Nuclear energy is the energy source that is produced the most in Michigan. In 2016 there were 330 trillion BTUs produced, up from the 200 produced in 2000. There are three nuclear power plants in Michigan, which produce about 30 percent of the electricity used in the state. While there have been some changes in the amount of nuclear energy produced in Michigan, it has remained at around 325 trillion BTU average for the last 15 years.

The amount of renewable energy produced in Michigan, both from biofuels and other sources, has grown since 2000, but none of those sources total the amount of energy produced by the state’s natural gas or nuclear energy sources. For biofuels, in 2002 there was zero energy production by this source. Since then it has increased to 37.7 trillion BTUs. For other renewable energy sources, which include wind, solar and hydroelectric energy, there has been a slow increase in production, with somewhat of a spike in 2014. In 2014 there were 164 trillion BTUs of renewable energy produced in Michigan; in 2016 there were 156.9 trillion BTUs.

The production of renewable energy in Michigan has been increasing since 2000, although there has been a slight decline in such production since 2014. In 2014, 202.2 trillion BTUs of renewable energy were produced in Michigan, and in 2016 that number slightly decreased to 194.6. However, the 2016 production rate is almost double the amount of renewable energy that that was being produced in 2000; in 2000 110.5 trillion BTUs of renewable energy was produced.

In the state of Michigan, the types of energy that make up renewable energy include biomass, solar, wind, geothermal and hydroelectric energy. Despite increases in consumption, carbon-based energy sources are still consumed far more than renewable energy sources.

While the production of carbon-based energy sources in Michigan is far less than the amount consumed, there is still clearly a heavy reliance on these energy sources. Additionally, renewable energy is consumed more in Michigan than produced (click here to view consumption rates in our last post). With carbon-based energy source consumption and renewable energy source consumption both outweighing the amount produced in the state, it would make sense, on multiple levels, for energy policies to shift toward further encouragement, and enforcement, of creating more renewable energy production sources in the state. Not only would such policies mean increased production of clean energy, but it would also mean decreased reliance on carbon-based energy and energy sources produced outside of the state.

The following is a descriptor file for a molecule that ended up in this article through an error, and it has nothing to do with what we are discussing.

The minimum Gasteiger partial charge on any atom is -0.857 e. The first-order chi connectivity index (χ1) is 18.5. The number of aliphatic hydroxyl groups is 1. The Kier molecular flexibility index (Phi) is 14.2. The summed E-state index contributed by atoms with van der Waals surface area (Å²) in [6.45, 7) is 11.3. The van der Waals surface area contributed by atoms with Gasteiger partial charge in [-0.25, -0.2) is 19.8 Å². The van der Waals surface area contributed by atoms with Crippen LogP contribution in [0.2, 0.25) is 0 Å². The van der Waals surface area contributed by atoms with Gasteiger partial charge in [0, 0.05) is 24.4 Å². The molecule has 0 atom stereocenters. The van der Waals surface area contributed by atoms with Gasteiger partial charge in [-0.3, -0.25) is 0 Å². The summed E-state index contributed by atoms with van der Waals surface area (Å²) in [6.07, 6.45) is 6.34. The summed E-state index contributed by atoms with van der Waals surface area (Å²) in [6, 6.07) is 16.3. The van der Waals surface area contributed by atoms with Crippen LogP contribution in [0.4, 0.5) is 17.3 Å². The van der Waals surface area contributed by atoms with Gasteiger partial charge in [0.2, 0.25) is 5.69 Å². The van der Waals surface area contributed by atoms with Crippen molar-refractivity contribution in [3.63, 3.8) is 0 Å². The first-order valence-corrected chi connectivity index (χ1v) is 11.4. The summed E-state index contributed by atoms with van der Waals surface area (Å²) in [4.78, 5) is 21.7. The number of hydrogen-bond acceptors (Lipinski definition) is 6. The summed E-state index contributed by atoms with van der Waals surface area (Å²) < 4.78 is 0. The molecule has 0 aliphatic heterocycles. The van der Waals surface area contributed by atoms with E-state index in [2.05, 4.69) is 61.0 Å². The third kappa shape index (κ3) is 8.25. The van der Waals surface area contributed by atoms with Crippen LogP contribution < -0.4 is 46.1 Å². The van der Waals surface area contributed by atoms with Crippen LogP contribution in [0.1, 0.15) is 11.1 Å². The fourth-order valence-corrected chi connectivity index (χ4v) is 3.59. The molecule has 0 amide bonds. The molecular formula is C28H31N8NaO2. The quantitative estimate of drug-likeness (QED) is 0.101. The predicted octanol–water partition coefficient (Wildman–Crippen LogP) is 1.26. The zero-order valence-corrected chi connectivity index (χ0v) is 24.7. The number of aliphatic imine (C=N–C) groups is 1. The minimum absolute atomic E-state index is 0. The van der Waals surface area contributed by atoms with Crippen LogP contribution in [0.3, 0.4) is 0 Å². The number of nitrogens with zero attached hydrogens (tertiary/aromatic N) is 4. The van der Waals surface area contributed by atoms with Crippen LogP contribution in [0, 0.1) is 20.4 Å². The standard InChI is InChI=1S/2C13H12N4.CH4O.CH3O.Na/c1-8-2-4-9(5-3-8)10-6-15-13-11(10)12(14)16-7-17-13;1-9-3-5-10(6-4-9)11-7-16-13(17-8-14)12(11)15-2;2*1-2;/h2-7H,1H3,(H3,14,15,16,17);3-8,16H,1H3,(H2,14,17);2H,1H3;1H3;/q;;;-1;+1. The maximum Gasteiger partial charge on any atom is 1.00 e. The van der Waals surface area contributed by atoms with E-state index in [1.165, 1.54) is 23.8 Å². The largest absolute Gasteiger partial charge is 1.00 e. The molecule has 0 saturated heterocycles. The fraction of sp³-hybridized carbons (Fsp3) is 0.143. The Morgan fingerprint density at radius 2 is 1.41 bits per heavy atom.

Carbon-Based Energy Sources Continue to Dominate Michigan’s Energy Consumption

In the State of Michigan, petroleum is the most highly consumed form of energy, according to the U.S. Energy Information Administration (EIA). In 2016, 881.4 trillion British Thermal Units (BTU)s of petroleum were consumed in the State of Michigan. This number represents a continued increase of usage since 2012, when it was reported that 787.2 trillion BTUs were consumed. Prior to 2012, use of petroleum remained steady between 2000 and 2005 at about 990 trillion BTUs and then began to drop to the 2012 consumption low point. In the context of this post, petroleum represents the use of motor gasoline, distillate fuel oil, residual fuel and jet fuel. The pattern of decline, then resurgence, is one that follows the economic fortunes of the state with the Great Recession followed by a slow climb out of recession since about 2012.

In the State of Michigan, petroleum is the most highly consumed form of energy, according to the U.S. Energy Information Administration (EIA). In 2016, 881.4 trillion British Thermal Units (BTU)s of petroleum were consumed in the State of Michigan. This number represents a continued increase of usage since 2012, when it was reported that 787.2 trillion BTUs were consumed. Prior to 2012, use of petroleum remained steady between 2000 and 2005 at about 990 trillion BTUs and then began to drop to the 2012 consumption low point. In the context of this post, petroleum represents the use of motor gasoline, distillate fuel oil, residual fuel and jet fuel. The pattern of decline, then resurgence is one that follows the economic fortunes of the state with the Great Recession followed by a slow climb out of recession since about 2012.

Next to petroleum, natural gas was the most commonly consumed energy source. In 2016, 675.9 trillion BTUs were consumed in the State of Michigan. This is a decrease from 763.8 trillion BTUS is 2014 and a larger overall decrease of 854.8 trillion BTUs consumed in 2000, this form of energy remains the second most consumed in the State of Michigan. This is not surprising though, as most of the energy produced in Michigan is natural gas. Here though we are discussing consumption.